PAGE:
It's a small way to say thank you.

This year the Tennessee women's golf team partnered with Fold of Honor, an organization that provides scholarships to family members of fallen and disabled service-members.

During each tournament throughout the season they carried a golf bag honoring Army Staff Sergeant John Michael Schafer. A Vietnam veteran and two- time Bronze Star and Purple Heart recipient.

“It really took me into the moment of each shot counts as a different shot and just trying to hit the best shot possible and really kind of gave me perspective over the course of the tournament,” sophomore golfer Allison Herring said. “And something to smile at while I was walking down the fairway and really be proud that I was the only person out there carrying that bag."

“It was really fun to be able to put my clubs into it and be able to move into for the week and carry it with pride," junior Anna Newell said.

Staff Sergeant Schafer has a daughter, Alexandra, that’s a nursing student at UT on a Folds of Honor Scholarship. She’s pursuing nursing after seeing the difference a good nurse can make due to her dad’s experiences in and out of the hospital.

She was touched by the gesture from the UT golf team.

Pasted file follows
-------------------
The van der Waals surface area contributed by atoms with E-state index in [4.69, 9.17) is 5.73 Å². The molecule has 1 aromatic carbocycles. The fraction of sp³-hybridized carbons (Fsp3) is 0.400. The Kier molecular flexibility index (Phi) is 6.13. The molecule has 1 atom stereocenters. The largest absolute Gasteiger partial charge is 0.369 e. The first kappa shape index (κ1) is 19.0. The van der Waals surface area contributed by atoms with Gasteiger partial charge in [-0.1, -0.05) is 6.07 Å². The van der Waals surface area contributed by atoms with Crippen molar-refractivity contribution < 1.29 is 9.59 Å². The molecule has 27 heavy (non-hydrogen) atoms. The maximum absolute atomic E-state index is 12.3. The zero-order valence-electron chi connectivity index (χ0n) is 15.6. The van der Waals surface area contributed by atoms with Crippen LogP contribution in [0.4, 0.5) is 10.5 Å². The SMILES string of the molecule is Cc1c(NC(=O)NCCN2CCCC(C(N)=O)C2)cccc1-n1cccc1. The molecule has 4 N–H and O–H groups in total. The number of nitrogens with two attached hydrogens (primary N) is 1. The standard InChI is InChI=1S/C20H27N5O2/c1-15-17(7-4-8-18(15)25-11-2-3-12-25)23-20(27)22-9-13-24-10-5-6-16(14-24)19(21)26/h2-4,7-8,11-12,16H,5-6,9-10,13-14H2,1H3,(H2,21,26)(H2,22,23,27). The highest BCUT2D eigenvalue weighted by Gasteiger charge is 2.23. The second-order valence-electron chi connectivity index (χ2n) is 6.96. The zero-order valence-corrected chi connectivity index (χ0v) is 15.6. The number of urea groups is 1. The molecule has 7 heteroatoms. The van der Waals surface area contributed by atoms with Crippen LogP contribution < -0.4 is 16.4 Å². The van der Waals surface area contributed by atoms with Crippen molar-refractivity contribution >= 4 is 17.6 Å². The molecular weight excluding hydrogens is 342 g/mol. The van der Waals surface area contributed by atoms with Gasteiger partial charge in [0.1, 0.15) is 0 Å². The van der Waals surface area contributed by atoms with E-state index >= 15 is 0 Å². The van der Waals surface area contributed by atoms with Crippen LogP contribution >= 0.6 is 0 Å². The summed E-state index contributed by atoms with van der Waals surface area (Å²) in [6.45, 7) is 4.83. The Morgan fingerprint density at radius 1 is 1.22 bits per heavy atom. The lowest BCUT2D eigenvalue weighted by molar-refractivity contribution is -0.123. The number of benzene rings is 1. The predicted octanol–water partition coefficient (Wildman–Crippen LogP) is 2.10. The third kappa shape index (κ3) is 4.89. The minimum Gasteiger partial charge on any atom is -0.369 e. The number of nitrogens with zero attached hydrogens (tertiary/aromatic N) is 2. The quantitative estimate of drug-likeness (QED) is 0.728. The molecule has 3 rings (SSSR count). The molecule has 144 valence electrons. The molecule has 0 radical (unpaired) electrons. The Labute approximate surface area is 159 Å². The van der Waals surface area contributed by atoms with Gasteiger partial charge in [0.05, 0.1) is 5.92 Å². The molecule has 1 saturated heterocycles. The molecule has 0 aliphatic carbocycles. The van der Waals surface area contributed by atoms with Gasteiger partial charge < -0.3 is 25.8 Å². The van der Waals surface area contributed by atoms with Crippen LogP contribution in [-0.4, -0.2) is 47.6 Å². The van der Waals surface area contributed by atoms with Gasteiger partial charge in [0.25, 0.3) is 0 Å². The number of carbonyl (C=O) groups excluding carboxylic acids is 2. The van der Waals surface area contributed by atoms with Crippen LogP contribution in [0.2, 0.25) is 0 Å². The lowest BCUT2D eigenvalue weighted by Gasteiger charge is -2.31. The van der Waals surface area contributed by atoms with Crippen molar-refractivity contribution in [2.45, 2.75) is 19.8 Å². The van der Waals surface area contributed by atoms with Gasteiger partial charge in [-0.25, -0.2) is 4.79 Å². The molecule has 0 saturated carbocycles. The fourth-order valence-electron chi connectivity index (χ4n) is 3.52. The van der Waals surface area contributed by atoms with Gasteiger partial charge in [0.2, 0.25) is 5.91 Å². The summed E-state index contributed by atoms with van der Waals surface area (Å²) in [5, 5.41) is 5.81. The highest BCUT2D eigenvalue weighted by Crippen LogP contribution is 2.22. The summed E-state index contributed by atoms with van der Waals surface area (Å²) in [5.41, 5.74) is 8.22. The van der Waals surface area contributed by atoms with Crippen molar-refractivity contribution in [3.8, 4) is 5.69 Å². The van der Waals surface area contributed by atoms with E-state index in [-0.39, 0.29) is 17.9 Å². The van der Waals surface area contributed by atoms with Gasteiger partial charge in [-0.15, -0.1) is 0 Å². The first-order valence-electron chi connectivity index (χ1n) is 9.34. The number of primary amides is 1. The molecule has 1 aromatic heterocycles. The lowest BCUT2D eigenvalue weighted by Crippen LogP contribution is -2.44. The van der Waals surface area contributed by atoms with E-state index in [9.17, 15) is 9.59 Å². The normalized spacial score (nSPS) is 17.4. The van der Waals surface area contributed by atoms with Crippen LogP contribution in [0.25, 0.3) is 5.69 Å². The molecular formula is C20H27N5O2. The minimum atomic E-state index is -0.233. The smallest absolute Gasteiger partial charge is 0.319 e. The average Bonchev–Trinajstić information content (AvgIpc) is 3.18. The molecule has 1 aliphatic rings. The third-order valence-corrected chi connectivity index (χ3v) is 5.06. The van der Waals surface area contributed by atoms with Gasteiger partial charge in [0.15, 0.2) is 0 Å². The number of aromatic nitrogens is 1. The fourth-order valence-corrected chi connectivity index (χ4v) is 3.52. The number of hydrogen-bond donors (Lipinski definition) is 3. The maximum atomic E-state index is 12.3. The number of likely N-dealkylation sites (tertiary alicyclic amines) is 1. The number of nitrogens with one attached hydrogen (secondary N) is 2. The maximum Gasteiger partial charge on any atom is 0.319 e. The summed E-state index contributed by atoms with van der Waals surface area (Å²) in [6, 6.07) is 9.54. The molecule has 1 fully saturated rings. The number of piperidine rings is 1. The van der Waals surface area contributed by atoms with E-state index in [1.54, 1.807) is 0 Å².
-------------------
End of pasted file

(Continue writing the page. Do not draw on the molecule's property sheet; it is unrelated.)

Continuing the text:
“I guess I take it for granted how great the sacrifice my dad has made for this country and for me just to see what that means to other people really brought me down to a new level and make me respect him so much more,” Alexandra said.

Unfortunately, Schafer suffers from many of health disparities tracking back to Agent Orange and his time in Vietnam.

“Ever since I can remember he's suffered from PTSD,” Alexandra said. “It's just he's truly back there and he feels the pain that he felt when he was there and so it's just really hard to look back and see that pain that he felt there and he's still feeling today.”

Alexandra shared a picture of her dad when he was 20 years old serving in Vietnam, about the same age as Alexandra and the Tennessee golfers. Although their experiences are immensely different, they’re brought together by a mutual love for golf.

“Ever since my dad retired about seven or eight years ago he spent sun up to sun down on the golf course either working on his own game or giving lessons to others, and it just brought a new joy to his life," Alexandra said.

And a sense of pride.

“He's always said that besides having kids he has the most pride in that and he carries that pride around with him every single day and just to be honored in this way he would be so incredibly thankful.”